17 June 2008
MAXWELL, James Clerk. A Treatise on Electricity and Magnetism. Oxford: Clarendon Press, 1873.
2 volumes, 8o (221 x 140 mm). Half-titles, errata slip in vol. 1, 15-page publisher's advertisements at end of vol. 2. 21 plates, diagrams in text (Some occasional minor spotting.) Original maroon cloth, spines gilt (recased, some minor wear). Provenance: Philip E.B. Jourdain (1879-1919), historian of logic and mathematics (signature on front pastedowns).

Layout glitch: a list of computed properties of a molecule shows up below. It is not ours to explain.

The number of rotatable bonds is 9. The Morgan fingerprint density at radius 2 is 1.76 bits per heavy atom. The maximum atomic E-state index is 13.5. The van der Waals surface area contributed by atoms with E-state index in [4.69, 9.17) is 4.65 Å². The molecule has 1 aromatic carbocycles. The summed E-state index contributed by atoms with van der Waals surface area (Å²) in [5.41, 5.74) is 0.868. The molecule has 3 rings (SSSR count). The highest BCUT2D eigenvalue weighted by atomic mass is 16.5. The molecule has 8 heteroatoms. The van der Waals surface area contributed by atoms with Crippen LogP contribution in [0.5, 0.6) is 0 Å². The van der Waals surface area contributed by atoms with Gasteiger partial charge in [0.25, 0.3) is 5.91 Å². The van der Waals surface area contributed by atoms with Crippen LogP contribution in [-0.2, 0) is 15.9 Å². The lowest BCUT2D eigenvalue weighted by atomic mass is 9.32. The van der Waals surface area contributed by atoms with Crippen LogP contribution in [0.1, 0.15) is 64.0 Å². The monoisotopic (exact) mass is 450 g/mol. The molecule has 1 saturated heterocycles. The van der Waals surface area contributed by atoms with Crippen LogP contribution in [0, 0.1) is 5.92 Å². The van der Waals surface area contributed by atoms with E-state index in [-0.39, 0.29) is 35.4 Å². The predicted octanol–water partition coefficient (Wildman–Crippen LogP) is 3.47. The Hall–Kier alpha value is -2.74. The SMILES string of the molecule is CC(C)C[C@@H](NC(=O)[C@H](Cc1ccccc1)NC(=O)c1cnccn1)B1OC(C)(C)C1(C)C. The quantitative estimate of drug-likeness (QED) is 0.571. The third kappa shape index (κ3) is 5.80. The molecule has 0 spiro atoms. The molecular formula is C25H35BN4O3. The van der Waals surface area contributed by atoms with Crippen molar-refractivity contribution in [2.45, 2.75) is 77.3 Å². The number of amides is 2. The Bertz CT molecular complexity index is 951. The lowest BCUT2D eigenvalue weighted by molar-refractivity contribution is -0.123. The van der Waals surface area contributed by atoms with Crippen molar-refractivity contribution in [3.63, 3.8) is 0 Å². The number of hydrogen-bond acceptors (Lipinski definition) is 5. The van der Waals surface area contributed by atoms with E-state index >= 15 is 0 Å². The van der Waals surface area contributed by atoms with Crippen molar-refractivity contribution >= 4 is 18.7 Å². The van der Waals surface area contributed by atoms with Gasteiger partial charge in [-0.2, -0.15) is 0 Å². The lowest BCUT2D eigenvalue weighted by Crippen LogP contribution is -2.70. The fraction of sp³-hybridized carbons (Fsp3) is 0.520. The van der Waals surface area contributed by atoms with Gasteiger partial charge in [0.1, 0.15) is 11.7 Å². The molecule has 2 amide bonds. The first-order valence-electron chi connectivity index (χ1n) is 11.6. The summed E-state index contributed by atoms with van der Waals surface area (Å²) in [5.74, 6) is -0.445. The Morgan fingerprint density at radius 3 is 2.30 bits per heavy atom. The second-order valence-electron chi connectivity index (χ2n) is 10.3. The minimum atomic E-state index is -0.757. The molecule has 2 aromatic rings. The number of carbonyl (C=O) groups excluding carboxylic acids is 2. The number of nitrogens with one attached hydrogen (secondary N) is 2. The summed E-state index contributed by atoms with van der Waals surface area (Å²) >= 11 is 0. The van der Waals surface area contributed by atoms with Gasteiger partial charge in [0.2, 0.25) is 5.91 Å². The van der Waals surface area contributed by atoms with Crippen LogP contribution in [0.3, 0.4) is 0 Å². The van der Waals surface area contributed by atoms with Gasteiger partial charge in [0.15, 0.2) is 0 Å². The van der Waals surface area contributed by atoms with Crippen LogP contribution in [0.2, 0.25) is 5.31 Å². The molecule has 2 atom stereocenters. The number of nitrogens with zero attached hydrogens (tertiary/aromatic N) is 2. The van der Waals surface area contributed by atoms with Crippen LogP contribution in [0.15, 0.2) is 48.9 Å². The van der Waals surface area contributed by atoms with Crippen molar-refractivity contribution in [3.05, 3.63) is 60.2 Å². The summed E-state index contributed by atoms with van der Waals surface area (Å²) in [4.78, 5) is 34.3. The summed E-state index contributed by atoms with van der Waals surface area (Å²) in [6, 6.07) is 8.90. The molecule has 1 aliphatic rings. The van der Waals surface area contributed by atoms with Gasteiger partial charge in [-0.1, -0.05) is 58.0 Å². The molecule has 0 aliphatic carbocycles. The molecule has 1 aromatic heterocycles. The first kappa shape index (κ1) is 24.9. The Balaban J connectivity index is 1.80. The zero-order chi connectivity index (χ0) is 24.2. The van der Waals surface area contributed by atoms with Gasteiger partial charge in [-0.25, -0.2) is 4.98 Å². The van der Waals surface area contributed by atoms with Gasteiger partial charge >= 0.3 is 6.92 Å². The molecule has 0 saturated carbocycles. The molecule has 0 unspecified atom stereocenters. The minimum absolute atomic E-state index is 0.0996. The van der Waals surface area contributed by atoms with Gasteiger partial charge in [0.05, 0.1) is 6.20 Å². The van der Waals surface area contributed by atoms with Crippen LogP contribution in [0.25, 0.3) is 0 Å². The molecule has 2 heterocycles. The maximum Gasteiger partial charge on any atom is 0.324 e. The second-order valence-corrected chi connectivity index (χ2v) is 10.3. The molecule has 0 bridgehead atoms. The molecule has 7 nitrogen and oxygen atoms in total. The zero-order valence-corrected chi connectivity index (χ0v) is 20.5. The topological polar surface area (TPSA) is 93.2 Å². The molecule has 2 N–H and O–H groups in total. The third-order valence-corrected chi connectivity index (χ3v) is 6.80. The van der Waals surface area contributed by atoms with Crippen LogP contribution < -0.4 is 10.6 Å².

FIRST EDITION, FIRST ISSUE of Maxwell's major work, with the words "just published" in the advertisement for this work on p.10 of the publisher's catalogue. Maxwell saw electricity not as just another branch of physics but "... as an aid to the interpretation of nature..." and saw the study of electromagnetism "... as a means of promoting the progress of science" (Preface, p. vii). A difficult book, the Treatise served to emphasis the importance of electricity to physics as a whole and to advance the hypothesis that light and electricity are the same in their ultimate nature. This theory, one of the most important discoveries of 19th-century physics, was Maxwell's greatest achievement and laid the groundwork for Einstein's theory of relativity. Grolier/Horblit 72; Norman 1466; PMM 355; Wheeler Gift Catalogue 1872.
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